Like Money For Chocolate
|When I was five years old and living in Bombay, I was dragged along by my extended family to check out a prospective groom for my young aunt. I don’t remember much about what he looked like, or his kind parents or lovely home, but as we were leaving, I was handed a big bar of Cadbury chocolate by the nice young man who explained to me that he worked for the Cadbury Company and he’d be happy to give me more any time.|
In that era, for me, and probably for most other Indians too, the terms Cadbury and chocolate were synonymous, as the British company was one of the few chocolate makers in the country. As things turned out, my aunt didn’t marry the man — some insignificant matter about him having no hair — and I was understandably crushed.
I grew up, moved on, forgave my aunt in time, and over the years discovered Ferrero Roche, Guylian, Godiva, and Bernard Callebaut. I hadn’t thought back to that incident or Cadbury’s, until I recently saw on the business news that, in spite of the gloom and doom in other companies, Cadbury’s annual profits for 2008 were up by 30%. Now, it’s not that chocolate overall is a recession-proof product: last month Lindt, an upscale Swiss chocolatier, announced that it would be closing many of its U.S. stores. Nonetheless, in these times of financial crisis, economic slowdown and job-losses, people are looking for a low-cost investment, with immediate and predictable returns, one that makes them feel good — and what better than a cheap and cheerful chocolate.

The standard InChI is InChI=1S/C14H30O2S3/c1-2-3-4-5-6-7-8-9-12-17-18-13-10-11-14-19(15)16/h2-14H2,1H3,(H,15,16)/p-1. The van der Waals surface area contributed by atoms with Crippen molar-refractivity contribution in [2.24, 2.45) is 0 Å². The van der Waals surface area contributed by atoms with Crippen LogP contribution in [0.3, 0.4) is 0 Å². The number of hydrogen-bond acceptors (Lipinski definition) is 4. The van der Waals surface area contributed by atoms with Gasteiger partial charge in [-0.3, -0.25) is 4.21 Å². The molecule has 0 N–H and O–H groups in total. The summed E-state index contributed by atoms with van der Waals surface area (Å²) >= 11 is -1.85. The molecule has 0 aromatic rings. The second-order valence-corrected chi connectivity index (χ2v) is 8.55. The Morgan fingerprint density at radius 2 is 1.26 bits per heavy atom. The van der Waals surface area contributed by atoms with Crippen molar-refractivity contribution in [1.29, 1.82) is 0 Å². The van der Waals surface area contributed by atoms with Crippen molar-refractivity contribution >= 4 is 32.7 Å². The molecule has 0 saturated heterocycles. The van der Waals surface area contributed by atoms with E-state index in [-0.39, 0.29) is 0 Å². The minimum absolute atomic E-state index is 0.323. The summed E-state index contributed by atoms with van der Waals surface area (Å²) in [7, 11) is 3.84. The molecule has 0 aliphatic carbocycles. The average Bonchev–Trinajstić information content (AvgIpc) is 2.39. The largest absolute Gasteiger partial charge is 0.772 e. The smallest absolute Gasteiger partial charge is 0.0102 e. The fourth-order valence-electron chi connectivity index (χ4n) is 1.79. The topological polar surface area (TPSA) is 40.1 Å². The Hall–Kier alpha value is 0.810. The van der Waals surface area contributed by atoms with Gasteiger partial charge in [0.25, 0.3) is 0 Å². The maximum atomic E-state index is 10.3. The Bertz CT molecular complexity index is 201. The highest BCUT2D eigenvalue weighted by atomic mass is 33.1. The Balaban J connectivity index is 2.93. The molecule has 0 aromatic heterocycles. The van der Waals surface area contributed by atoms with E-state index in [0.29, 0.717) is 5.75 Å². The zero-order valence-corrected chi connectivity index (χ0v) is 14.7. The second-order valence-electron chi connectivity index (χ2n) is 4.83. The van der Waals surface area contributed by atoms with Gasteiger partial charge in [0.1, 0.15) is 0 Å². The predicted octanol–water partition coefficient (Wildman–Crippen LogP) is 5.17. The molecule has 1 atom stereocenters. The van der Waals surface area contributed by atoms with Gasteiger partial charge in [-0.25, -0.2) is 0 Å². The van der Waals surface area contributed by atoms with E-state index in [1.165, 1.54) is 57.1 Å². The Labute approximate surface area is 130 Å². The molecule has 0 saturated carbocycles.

Since ancient times, the Mayans and the Aztecs have known the value of chocolate and even used it as a form of currency. Its botanical name Theobroma Cacao literally means “food of the Gods.” Michael Levine, a nutrition researcher, says, “Chemically speaking, chocolate really is the world’s perfect food.” Chocolate releases endorphins in the brain and make us feel good. Chocolate has been found to have the properties of an analgesic, a stimulant, an aphrodisiac and a relaxant. Dark chocolate has been associated with reducing migraines, calming the mind and body, lowering blood pressure and improving heart functions. Several centenarians have sworn by it: a recent report on 100 year-old Peggy Griffiths of Devon, U.K., claims that she eats 30 bars of chocolate a week — specifically Cadbury’s Dairy Milk.
At a time of financial stress and uncertainty, simple and affordable and immediate pleasures become important and are in a sense re-discovered. Epicurus said, “Not what we have, but what we enjoy, constitutes our abundance.” Our stocks, now simply declining numbers on a screen, don’t give us the sensory pleasure as a piece of chocolate melting in our mouth. Echoing many world philosophers and sages, Abraham Maslow said “The ability to be in the present moment is the major component of mental wellness.” Eating a chocolate bar brings that message home.
Kevin Walsh, a Federal Reserve governore eloquently said recently, “We are witnessing a fundamental reassessment of the value of virtually every asset everywhere in the world.” Well the world re-evaluated the humble chocolate bar and found it … still good.
But in this world where banks seem to flounder overnight, nothing is certain and unforeseen dangers loom, one of the main suppliers of cocoa, the Ivory Coast, had a smaller harvest last season and, consequently, the price of cocoa beans spiked in December.
So, while the storm of the global financial crisis gathers fury outside my door, my plan for this evening is simple, cheap and reassuring: I’ll settle in with a self-improvement book. I could read the recently released The Power of Less by Leo Babuata, with the explicit subtitle “The fine art of limiting yourself to the essential… in business and in life.” However, I’d have to buy that. Better yet, I’ll re-read Simple Abundance by Sarah Ban Breathnach: I already have it, so I can use the money saved from not purchasing a book to buy a few bars of my old favorite, Cadbury’s Dairy Milk. The prodigal child returns home.